Increasing CPMs Is Easy With The Right Data
I’ve talked a lot about why CPMs and RPMs can be misleading. In fact, optimizing for these metrics can actually lead to long-term revenue loss. However, there is a responsible way to approach increasing CPMs on your website that won’t ultimately harm your ad rates down the road or will negatively impact your EPMV (or per visit earnings/sessionRPM).
During a recent Pubtelligence presentation, Dr. Greg Starek (Data Scientist) discussed some data around what types of ads and ad placements could lead to higher CPMs in different geo-locations.
His insights around what types of variables ultimately led to increases in website CPMs were in many cases counterintuitive. Deciding ad types and placements isn’t as straightforward as it might seem.
Below, I’ll summarize some of Dr. Greg’s main points and highlight what can be done to begin increasing CPMs on your website.
Watch Dr. Greg Present This Material
Publishing is evolving, but are publishers?
Dr. Greg began his presentation by highlighting the evolution of publishing over the years.
While the mediums and methods that publishers have used to engage their audiences have changed, Dr. Greg argued that the traditional methods that publishers have used to adapt to these audiences really hasn’t.
While digital advertisers have evolved to ensure that different visitors on a web property are treated differently, publishers have generally failed at making this same adaptation.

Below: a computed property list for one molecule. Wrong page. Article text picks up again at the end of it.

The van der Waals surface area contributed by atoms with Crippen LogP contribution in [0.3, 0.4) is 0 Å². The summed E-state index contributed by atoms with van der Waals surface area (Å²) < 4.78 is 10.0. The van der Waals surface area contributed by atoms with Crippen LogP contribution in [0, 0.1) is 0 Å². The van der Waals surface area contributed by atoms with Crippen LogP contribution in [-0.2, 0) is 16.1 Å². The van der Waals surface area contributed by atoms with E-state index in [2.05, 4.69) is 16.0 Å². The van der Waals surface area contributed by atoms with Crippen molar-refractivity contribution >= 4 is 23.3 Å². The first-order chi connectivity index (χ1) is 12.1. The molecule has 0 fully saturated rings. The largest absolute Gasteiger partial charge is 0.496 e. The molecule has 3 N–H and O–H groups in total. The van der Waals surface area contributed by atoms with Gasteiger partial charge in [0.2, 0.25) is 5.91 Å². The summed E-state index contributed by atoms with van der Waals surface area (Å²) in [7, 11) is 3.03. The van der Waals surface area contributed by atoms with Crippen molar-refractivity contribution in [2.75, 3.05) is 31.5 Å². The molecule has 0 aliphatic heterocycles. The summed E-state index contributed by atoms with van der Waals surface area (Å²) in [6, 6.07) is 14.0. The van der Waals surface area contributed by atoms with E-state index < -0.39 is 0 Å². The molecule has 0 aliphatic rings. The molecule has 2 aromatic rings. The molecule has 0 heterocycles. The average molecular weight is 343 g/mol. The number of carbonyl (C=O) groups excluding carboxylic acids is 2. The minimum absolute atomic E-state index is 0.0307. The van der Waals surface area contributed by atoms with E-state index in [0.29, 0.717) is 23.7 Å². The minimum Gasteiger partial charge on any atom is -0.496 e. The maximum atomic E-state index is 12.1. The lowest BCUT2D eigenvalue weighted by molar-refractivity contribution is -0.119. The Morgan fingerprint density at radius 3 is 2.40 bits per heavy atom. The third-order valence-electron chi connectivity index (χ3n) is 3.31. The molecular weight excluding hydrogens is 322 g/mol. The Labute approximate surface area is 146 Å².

Publishers — on average — still deliver all visitors the same experiences. This is leading to an asymmetry of opportunity between publishers and advertisers.
This imbalance of power means publishers are leaving money on the table while advertisers are able to more accurately extract value from the dollars they spend.
A/B testing means we’re data-driven, right?
The way Dr. Greg highlighted the difference in how advertisers and publishers use data is by highlighting how advertisers will use data to give all visitors a different experience (different ads) while publishers ultimately use data to give everyone the same thing.
He discussed why A/B testing has never been easier and is often publishers go-to method for making better decisions about what they should do with their web properties.
In this presentation, Dr. Greg focused on ad placements as a typical form of testing that publishers often apply this methodology to.
Using ad placements as a platform to discuss this topic, Dr. Greg launched into a very specific example of some data he collected that could easily lead a publisher to make an ill-informed decision that could ultimately decrease their CPMs and total ad earnings per visitor.